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Netflix, Inc. (NASDAQ:NFLX) this week announced its Q1 2011 results. The critical point here is that it is impressive growth, but not necessary great results since the stock was down over 5% in after hours trading. NFLX closed at $251.67 per share but lost about 5.3% in after hours trading after its earnings announcement. NFLX's shareholder letter and Q1 Financials are available at its website.

Strong Domestic Growth Continues

Most news coverage highlighted the growth aspects, which included the net addition of about 3.6 million subscribers, divided into 3.3 million domestic and 0.3 million international. Overall revenue growth continues to be impressive with another quarter of sequentially higher growth rates:

NFLX Revenue Growth

Date Revenue Quarterly Revenue Growth (Y/Y)
12/31/2008 $ 359.6 18.9%
3/31/2009 $ 394.1 20.8%
6/30/2009 $ 408.5 21.0%
9/30/2009 $ 423.1 24.0%
12/31/2009 $ 444.5 23.6%
3/31/2010 $ 493.7 25.3%
6/30/2010 $ 519.8 27.2%
9/30/2010 $ 553.2 30.7%
12/31/2011 $ 595.9 34.1%
3/31/2011 $ 718.6 45.5%

Source: NFLX financials

However, this is still similar to my earlier prediction in a previous article; my estimates were slightly below actuals, but I projected that growth would continue throughout 2011. I had Q1 2012 as the first quarter where year-on-year revenue growth would not be higher than the previous quarter's. Logic dictates that the trend of increasing (not just growth) cannot continue indefinitely.

Revenue surpassed analyst estimates and also showed an uptick in revenue per subscriber, as noted below:

Average Monthly Subscriber Revenue

Quarter End of Period Subscribers Average Subscribers Beginning of Period Subscribers Revenue Average Monthly Revenue
Q3 2010 16,933 15,967 15,001 553,219 $11.55
Q4 2010 20,010 18,472 16,933 595,922 $10.75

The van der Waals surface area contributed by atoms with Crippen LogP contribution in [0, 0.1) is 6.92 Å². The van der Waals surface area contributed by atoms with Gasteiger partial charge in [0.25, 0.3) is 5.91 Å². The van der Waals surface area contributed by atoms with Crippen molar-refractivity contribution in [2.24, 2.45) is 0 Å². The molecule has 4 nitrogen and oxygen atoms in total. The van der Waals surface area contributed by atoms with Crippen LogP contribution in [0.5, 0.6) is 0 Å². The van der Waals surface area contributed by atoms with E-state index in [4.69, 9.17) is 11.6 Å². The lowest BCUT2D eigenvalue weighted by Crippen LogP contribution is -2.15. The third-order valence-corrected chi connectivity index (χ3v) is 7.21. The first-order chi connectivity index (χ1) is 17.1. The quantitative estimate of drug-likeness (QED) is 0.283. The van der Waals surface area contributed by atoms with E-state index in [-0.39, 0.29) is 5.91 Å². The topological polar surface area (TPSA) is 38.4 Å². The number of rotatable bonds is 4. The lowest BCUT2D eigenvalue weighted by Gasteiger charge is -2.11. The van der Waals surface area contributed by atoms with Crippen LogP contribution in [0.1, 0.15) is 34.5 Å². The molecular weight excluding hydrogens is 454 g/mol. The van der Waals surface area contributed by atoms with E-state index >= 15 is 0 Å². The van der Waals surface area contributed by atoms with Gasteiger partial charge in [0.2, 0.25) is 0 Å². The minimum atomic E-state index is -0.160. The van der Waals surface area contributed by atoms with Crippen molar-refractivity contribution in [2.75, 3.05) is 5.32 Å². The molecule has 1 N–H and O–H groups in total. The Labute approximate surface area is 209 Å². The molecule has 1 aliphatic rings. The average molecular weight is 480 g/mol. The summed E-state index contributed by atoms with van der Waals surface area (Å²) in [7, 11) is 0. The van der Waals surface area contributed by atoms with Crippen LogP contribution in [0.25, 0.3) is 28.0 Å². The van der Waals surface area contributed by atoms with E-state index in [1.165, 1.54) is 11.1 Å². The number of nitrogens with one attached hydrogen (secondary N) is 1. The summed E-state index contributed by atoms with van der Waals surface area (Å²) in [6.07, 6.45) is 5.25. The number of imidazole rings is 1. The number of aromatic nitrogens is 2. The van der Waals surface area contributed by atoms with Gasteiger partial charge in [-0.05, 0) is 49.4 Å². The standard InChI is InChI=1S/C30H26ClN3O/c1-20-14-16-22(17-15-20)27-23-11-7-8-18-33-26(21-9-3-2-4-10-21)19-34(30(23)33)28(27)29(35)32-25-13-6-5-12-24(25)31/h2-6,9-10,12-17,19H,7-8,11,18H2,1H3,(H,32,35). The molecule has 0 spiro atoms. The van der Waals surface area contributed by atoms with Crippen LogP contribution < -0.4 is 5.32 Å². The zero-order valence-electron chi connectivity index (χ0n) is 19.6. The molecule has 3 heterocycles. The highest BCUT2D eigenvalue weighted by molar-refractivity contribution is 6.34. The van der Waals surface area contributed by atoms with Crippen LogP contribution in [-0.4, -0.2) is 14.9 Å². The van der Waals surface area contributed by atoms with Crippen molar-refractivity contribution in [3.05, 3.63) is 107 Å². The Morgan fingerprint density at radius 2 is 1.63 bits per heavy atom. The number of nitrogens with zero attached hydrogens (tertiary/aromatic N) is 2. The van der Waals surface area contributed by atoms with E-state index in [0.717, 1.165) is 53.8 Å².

Q1 2011 23,600 21,805 20,010 718,553 $10.98

Source: NFLX financials; my determination of "average subscribers" is just a straight average of end-of-period subscribers and beginning-of-period subscribers. This also does not adjust for free subscribers. Subscribers are in thousands and revenue is in thousands of dollars.

Even adjusting for just domestic performance would show an uptick in average monthly revenue, but both figures are below the Q3 2010 result.

International Segment Performance creates Growth Concerns

However, the key challenge for NFLX is maintaining the view that it has compelling growth. NFLX broke out its financials for the international segment in more detail this quarter than previously. (I kept the financial spreadsheet from earlier this year for the 2010 year-end results, and there were some new line items on this quarter's disclosure.) This additional information provides some insights into what is happening in the international part of the business.

First, I've included a table showing subscriber changes. A key note for NFLX's business model is that the change in subscribers reflects a net change. NFLX usually has to add substantially more subscribers to offset cancellations.

International Subscriber Figures (click to enlarge)

Source: NFLX 2011 Q1 Financial Data. I assumed that the ratio of Lost Subscribers to Gross New Additions was the same in Q1 2011 as Q4 2011. Again, average subscribers just assumes the average between the end-of-period subs and the beginning-of-period subs. NFLX may have more precise data here that will appear in the 10-Q filing, which was not yet available at the SEC's website.